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Basic income: confusion, claims and choices

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Basic Income is gaining increasing prominence. The paper analyses the idea. Six confusions are discussed and suggestions made for greater clarity. Five claims made for Basic Income are considered – that unconditionality is just, that individualised simplicity is fair, that it is economically efficient, that it is compatible with the future labour market, and is politically feasible. All five of these claims are found to be wanting. Some of the choices that must be made in developing policy to reduce poverty are reviewed. The paper concludes that if the aim is to tackle poverty, Basic Income is not the solution.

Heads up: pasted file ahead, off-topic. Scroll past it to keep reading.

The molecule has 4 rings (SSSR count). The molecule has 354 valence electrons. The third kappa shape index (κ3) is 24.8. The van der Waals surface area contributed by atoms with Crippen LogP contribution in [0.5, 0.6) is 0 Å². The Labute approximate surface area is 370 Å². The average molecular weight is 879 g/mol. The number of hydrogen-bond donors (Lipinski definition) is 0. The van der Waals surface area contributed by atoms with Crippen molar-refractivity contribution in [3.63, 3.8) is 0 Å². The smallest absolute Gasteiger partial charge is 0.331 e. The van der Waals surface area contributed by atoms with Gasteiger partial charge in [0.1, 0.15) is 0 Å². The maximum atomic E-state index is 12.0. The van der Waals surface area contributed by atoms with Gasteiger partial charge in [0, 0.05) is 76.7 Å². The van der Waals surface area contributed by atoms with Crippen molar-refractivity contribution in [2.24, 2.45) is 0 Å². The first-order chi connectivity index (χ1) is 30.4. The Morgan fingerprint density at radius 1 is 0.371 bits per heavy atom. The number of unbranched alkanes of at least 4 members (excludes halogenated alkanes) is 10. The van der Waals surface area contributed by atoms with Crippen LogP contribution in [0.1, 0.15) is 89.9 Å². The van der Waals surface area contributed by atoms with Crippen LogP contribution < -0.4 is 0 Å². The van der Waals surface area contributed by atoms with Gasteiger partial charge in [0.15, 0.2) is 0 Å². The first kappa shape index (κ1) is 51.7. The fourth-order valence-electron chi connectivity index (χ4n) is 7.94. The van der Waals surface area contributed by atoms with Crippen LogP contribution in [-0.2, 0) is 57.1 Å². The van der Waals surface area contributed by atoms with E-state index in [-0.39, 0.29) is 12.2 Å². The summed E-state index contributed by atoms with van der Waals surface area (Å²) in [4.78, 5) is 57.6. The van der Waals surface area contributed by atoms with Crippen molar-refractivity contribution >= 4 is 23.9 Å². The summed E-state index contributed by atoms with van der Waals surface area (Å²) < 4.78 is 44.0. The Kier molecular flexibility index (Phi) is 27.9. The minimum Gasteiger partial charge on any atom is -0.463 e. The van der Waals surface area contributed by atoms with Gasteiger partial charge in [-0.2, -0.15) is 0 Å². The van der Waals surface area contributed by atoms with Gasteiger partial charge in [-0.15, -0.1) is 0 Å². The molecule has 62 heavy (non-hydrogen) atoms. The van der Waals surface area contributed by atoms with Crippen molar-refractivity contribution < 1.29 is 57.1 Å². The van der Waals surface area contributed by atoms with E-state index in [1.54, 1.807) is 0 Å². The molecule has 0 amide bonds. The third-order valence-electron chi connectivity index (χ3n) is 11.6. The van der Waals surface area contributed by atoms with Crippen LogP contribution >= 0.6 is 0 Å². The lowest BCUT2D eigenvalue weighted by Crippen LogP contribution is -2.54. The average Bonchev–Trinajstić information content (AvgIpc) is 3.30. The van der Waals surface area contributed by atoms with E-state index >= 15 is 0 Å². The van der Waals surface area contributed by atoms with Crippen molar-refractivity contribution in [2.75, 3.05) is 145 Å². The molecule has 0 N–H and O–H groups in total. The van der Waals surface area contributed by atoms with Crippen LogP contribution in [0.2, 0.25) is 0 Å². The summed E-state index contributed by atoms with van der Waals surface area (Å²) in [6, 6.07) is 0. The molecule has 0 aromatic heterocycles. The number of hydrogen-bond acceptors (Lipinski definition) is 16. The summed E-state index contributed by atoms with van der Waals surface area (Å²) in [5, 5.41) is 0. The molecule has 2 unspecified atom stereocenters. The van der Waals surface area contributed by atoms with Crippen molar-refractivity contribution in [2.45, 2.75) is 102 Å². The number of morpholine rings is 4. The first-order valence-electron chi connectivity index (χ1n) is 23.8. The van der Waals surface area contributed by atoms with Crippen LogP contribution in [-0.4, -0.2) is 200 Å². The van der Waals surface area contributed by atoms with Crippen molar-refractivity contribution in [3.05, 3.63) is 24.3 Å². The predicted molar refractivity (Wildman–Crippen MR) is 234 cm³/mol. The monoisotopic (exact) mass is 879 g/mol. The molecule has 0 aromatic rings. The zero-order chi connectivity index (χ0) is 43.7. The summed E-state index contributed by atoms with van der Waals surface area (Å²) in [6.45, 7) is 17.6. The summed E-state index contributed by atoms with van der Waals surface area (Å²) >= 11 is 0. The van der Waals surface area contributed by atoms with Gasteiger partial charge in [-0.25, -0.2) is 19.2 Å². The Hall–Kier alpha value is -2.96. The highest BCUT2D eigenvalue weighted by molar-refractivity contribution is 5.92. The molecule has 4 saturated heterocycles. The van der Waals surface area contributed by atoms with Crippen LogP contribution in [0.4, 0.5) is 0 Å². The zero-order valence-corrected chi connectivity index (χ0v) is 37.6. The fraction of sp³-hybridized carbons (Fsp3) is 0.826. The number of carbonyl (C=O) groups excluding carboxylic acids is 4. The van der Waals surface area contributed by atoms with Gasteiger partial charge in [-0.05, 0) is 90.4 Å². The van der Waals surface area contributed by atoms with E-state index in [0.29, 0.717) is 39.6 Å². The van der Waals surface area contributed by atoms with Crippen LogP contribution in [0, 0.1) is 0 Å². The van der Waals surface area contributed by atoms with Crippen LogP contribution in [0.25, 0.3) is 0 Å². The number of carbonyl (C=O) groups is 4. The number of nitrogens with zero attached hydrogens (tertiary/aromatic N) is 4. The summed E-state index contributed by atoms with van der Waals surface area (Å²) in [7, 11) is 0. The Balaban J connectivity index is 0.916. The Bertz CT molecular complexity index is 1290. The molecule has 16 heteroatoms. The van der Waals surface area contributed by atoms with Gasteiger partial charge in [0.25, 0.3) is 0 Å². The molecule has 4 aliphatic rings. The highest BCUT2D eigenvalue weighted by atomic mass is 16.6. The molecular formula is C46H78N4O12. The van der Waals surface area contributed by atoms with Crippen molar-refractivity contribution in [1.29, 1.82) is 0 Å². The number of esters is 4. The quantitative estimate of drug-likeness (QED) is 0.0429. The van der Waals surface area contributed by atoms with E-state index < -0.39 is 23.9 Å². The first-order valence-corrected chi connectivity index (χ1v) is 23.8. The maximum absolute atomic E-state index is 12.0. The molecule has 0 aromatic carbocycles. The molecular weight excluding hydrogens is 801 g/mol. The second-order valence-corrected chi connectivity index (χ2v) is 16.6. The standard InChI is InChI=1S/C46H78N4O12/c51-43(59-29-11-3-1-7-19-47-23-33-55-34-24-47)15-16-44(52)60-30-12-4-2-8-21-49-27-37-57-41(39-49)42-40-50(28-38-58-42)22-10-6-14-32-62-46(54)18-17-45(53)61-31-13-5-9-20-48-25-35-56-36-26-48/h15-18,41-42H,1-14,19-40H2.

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Keywords: basic income; social justice; social security; unconditionality

Affiliations: London School of Economics, UK

Appeared or available online: 23 April 2018

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